Cooler Master MasterFan SF120M: Blades must be framed

Cooler Master MasterFan SF120M in detail

In HWCooling tests, there will no longer be uninteresting fans that serve “only” to build benchmarks. We have passed this phase. From now on, database building will have a different character and each additional fan will enrich the knowledge significantly. We’ll get right into the thick of it, with Cooler Master’s most expensive fan already riding the wave of the framed rotors that are coming in strong. And do you know why?

Once upon a time, when constructing a fan, someone fitted a frame on the rotor. So that the blades are lined all around with a continuous collar, which creates a kind of tunnel. The number of such designs was huge at one time, and you often see them within graphics card coolers. The reason for the great popularity with cooling hardware manufacturers is quite simple. This modification (the use of a frame on the rotor) eliminates the air stream from being pulled away from the blade tips. This naturally increases airflow, but it certainly doesn’t point to any pinnacle of artistry – only one taof the many aspects involved in the ultimate efficiency of a fan is improved.

The MasterFan SF120M does not have blades, but rather long “shovels”. The frame at their ends also has a partial reinforcing role. Although from that perspective it would be more effective if it went through the middle of the blades. Like the SilverStone SST-FW121, for example. When fixed at the ends, i.e. at the most flexible part, this frame will not prevent unwanted undulations of the blades. But that is not its primary purpose.

There is naturally some gap between this rotor frame and the traditional frame that holds the stator. And this is roughly standard – 1.5 mm. The area of this gap is approximately 5.5 % of the total cross-sectional area, and of course this is the space through which air escapes due to back-pressure, thus reducing static pressure (and thus airflow through an obstacle such as a radiator).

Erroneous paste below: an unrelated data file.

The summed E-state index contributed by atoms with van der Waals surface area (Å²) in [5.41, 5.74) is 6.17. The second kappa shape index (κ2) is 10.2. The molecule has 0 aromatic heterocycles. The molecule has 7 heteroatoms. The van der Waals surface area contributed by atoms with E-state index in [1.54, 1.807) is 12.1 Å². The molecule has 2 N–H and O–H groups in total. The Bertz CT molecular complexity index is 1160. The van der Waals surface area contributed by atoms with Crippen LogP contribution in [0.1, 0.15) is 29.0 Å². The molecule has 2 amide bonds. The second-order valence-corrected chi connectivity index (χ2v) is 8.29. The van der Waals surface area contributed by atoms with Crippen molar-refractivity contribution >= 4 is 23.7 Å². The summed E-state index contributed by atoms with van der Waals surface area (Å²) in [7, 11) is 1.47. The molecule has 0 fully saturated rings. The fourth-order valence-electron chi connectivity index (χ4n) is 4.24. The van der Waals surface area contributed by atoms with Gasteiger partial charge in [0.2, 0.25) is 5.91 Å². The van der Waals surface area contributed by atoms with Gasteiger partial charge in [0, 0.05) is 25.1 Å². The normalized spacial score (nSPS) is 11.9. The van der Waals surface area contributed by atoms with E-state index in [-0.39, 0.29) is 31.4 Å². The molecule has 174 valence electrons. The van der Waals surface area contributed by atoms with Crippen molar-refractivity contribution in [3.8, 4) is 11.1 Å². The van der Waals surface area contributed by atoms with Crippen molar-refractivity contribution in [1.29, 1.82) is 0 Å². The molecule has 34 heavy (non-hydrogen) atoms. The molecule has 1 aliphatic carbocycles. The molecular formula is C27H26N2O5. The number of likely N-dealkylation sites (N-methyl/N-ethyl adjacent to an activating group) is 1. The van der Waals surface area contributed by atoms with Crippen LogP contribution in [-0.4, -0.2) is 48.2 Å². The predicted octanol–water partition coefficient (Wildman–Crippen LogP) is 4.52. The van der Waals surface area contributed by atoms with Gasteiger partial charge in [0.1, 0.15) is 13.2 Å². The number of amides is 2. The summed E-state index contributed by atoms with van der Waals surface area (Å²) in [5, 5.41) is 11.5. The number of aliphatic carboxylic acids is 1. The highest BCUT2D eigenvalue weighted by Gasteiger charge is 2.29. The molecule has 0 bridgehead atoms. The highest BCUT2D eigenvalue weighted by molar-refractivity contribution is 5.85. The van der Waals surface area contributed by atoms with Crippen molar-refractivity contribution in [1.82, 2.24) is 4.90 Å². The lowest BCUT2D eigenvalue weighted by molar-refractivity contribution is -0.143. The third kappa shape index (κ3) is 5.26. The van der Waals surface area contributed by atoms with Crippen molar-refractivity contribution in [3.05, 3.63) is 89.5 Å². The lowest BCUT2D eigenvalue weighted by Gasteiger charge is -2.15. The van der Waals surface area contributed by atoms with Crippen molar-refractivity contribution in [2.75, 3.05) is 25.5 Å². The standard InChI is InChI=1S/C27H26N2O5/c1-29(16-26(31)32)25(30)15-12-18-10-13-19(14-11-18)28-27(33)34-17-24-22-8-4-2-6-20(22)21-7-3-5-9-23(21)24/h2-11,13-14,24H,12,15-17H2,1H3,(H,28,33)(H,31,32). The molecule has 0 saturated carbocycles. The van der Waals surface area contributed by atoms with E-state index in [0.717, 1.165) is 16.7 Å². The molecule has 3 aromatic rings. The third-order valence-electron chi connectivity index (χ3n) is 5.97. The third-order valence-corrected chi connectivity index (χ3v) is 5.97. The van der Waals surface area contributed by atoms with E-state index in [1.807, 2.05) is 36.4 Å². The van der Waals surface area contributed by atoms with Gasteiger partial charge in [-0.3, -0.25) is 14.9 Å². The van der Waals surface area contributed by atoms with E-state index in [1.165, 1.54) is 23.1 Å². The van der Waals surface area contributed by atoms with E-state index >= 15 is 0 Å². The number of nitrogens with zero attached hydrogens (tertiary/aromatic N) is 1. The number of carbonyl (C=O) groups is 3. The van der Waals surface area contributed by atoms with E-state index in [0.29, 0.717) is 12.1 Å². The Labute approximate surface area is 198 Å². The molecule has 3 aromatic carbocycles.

Of course, this applies to all fans to some extent, but when it comes to high-end fans, there are questions around whether the solution is the best it could be. And here we dare say that the MasterFan SF120M has some room for improvement in this regard. Keeping the current gap (which probably couldn’t be much smaller due to the thermal expansion of the material and the precision of the rotor centering), the roughening of the walls between the frames (of the rotor and the stator one) comes to mind.

A solution is presented, for example, along the lines of Noctua fans (and “Inner Surface Microstructures”) by embedding small formations that would put more resistance to the returning air by more intense turbulence and thus achieve smaller air leakages and higher static pressure. If Cooler Master wanted to be more original, there’s at least one more way to keep the air at bay. Namely, by bending the rotor frame on one side to a right angle. This corner would also be a barrier in the way of the air and less of it would escape. Interestingly, no one has used this “improvement” yet. So we’ll see how long until it happens and then, when it shows up on a fan, we’ll be happy to point it out.